Dumb bacon question
Sorry to ask such a dumb question, but here goes: I've been making bacon and scrambled eggs (or omelet type thing) for lunch a lot. I'd like to cook the eggs in the same pan I cooked the bacon in... but there's usually more grease than I really want, and bacony residue that I don't want in my eggs. I have been wiping the pan with paper towel to pull up the bacony bits and absorb some of the extra grease (being careful not to burn myself in the process). What if I wanted to keep the bacon grease -- would I strain it somehow? What is the easiest way to do this?
I find, #1, that I have to cook the bacon and eggs on different sides of the frying pan, because the bacon actuallly makes the pan sticky. this works for me because I am usually making breakfast for only one person. And #2, if you pour the grease into a container to safe it, the bits and residue will fall to the bottom, and you can skim fat off the top without issues.
I use a griddle that has a collection pan...this is my method:
First cook bacon. Use spatula to dislodge any bacony bits stuck to griddle and to move a bit of the bacon greese to collection pan. Then I fry my eggs in the greese and bits left behind (I actually like those bits for flavoring :)).
I then take collection pan and pour it into my bacon fat jar that I just leave on the counter. Its there for whenever I need it.
I don't bother straining the bacon fat, I just store it all in jar though I do refrigerate it. I use a different pan for eggs - sometimes I use bacon fat, other times coconut oil, butter, or ghee for my eggs. I tend to get better results with my eggs (and the veggies I normally scramble with them) if I don't use bacon fat for the eggs.
I cook my bacon & eggs on a griddle. The drippings usually run into a little trough/drawer, which is nice cuz then I can pour them out and reuse them later.
I cook bacon in the oven, and save the bacon drippings for future use. I cook eggs in a pan with either bacon drippings or butter.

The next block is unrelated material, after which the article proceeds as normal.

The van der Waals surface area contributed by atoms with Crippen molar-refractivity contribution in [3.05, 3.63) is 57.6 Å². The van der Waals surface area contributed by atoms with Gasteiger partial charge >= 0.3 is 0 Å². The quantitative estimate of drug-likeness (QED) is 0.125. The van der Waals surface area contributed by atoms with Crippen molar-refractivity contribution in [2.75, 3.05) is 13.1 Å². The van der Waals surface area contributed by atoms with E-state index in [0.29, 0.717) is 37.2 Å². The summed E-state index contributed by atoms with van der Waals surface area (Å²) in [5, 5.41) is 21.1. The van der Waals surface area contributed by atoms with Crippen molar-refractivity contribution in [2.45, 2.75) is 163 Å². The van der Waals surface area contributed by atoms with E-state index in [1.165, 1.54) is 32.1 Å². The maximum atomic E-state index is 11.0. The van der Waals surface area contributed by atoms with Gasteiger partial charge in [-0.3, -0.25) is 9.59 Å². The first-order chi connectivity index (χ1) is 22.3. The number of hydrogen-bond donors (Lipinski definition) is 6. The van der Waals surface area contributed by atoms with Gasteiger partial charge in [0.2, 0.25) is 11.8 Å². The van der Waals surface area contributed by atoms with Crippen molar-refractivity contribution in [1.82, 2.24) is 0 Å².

You can strain your bacon fat if you want, but I don't. I find that with the oven method there are very few bacony bits.
[QUOTE=Sandra in BC;1082880]I cook bacon in the oven, and save the bacon drippings for future use. I cook eggs in a pan with either bacon drippings or butter.
You can strain your bacon fat if you want, but I don't. I find that with the oven method there are very few bacony bits.[/QUOTE]
This is what I do, too. I bake the entire package of bacon just slightly less than how I like it, refrigerate the leftovers, and then microwave a couple slices for 15-20 seconds to make them perfect. So I end up baking bacon maybe twice a week (one package lasts hubby and me about 3 days, give or take).
I use the same pan, but success here depends on the metal and type of pan. For bacon and eggs we use a very old iron skillet and cook the bacon first. Then tip the pan to run the greese to one side and with a spoon scrape the bacon bits also to that side.
We keep a can by the stove for greese and drippings. So we pour the excess bacon greese into it while scraping the bits along with the greese. This works well
But it also works just as well to just pour off the excess and then scrape up the stuck bits and cook them into eggs. They taste great.
It's funny, we have a set of very expensive pots and pans, but often prefer our old iron ones that have been used for 2 generations.
I keep the bacon grease from good quality bacon in a small lidded Pyrex bowl in my fridge, I don't strain it unless I have a ton of chunky/burned bits. The hot grease usually melts the whole container down and the solids end up on the bottom anyway. Sometimes I throw the whole pack in the oven, bake it to almost crisp, and reheat as needed (saving the grease, which is a lot cleaner than if I'd fried it). Otherwise I just put it in my cast iron pan, stick it in the oven to bake the bacon, drain the excess fat, and then cook the eggs in it. I don't mind bacon bits in my eggs though, in fact I desire that, lol.
I had an "aha" moment recently when I realized why some bacon sticks to the pan and some doesn't--the ones that stick have sugar. Same with sausage, the pastured pork breakfast sausage I buy from the farm barely sticks, vs. Jimmy Dean wants to ruin my good seasoned cast iron with it's caramelized sugar.
Everyone has their tweaks with fat storage, but here is what I personally do with mine...
Either oven fry or pan fry bacon. Get wide mouth, quart-sized mason jars and buy a wire mesh (think chain-mail) strainer that fits into mouth of jar (Bed, Bath, Beyond, Ross, or whatever) and strain bacon grease in.
If I'm feeling froggy, I'll strain the whole jar by heating it in the oven at a low temp until liquid and strain through a paper towel to make more clear and bacon-bit free.